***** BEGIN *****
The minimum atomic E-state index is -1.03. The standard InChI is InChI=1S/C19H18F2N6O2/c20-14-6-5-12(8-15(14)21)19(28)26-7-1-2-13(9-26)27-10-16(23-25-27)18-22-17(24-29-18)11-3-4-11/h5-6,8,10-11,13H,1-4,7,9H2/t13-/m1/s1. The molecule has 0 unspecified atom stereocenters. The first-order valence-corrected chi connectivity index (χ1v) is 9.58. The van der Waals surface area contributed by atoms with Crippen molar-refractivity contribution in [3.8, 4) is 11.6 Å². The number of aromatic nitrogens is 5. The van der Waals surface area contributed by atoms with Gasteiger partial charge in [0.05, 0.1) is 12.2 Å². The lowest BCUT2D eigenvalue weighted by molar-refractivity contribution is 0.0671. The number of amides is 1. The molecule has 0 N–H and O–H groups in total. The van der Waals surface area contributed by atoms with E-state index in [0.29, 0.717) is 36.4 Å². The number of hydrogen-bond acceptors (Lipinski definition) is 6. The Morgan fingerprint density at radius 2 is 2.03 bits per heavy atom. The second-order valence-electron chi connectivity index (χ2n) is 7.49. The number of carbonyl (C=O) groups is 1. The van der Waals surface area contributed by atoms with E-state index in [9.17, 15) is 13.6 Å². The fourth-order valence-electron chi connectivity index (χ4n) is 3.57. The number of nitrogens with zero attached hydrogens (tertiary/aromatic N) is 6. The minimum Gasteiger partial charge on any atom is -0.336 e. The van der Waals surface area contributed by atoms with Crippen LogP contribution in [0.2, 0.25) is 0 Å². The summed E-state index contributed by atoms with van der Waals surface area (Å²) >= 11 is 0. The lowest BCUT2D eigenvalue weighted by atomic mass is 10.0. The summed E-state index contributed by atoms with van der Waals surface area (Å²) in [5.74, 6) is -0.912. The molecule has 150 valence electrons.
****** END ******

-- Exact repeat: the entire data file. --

The minimum atomic E-state index is -1.03. The standard InChI is InChI=1S/C19H18F2N6O2/c20-14-6-5-12(8-15(14)21)19(28)26-7-1-2-13(9-26)27-10-16(23-25-27)18-22-17(24-29-18)11-3-4-11/h5-6,8,10-11,13H,1-4,7,9H2/t13-/m1/s1. The molecule has 0 unspecified atom stereocenters. The first-order valence-corrected chi connectivity index (χ1v) is 9.58. The van der Waals surface area contributed by atoms with Crippen molar-refractivity contribution in [3.8, 4) is 11.6 Å². The number of aromatic nitrogens is 5. The van der Waals surface area contributed by atoms with Gasteiger partial charge in [0.05, 0.1) is 12.2 Å². The lowest BCUT2D eigenvalue weighted by molar-refractivity contribution is 0.0671. The number of amides is 1. The molecule has 0 N–H and O–H groups in total. The van der Waals surface area contributed by atoms with E-state index in [0.29, 0.717) is 36.4 Å². The number of hydrogen-bond acceptors (Lipinski definition) is 6. The Morgan fingerprint density at radius 2 is 2.03 bits per heavy atom. The second-order valence-electron chi connectivity index (χ2n) is 7.49. The number of carbonyl (C=O) groups is 1. The van der Waals surface area contributed by atoms with E-state index in [9.17, 15) is 13.6 Å². The fourth-order valence-electron chi connectivity index (χ4n) is 3.57. The number of nitrogens with zero attached hydrogens (tertiary/aromatic N) is 6. The minimum Gasteiger partial charge on any atom is -0.336 e. The van der Waals surface area contributed by atoms with Crippen LogP contribution in [0.2, 0.25) is 0 Å². The summed E-state index contributed by atoms with van der Waals surface area (Å²) >= 11 is 0. The lowest BCUT2D eigenvalue weighted by atomic mass is 10.0. The summed E-state index contributed by atoms with van der Waals surface area (Å²) in [5.74, 6) is -0.912. The molecule has 150 valence electrons.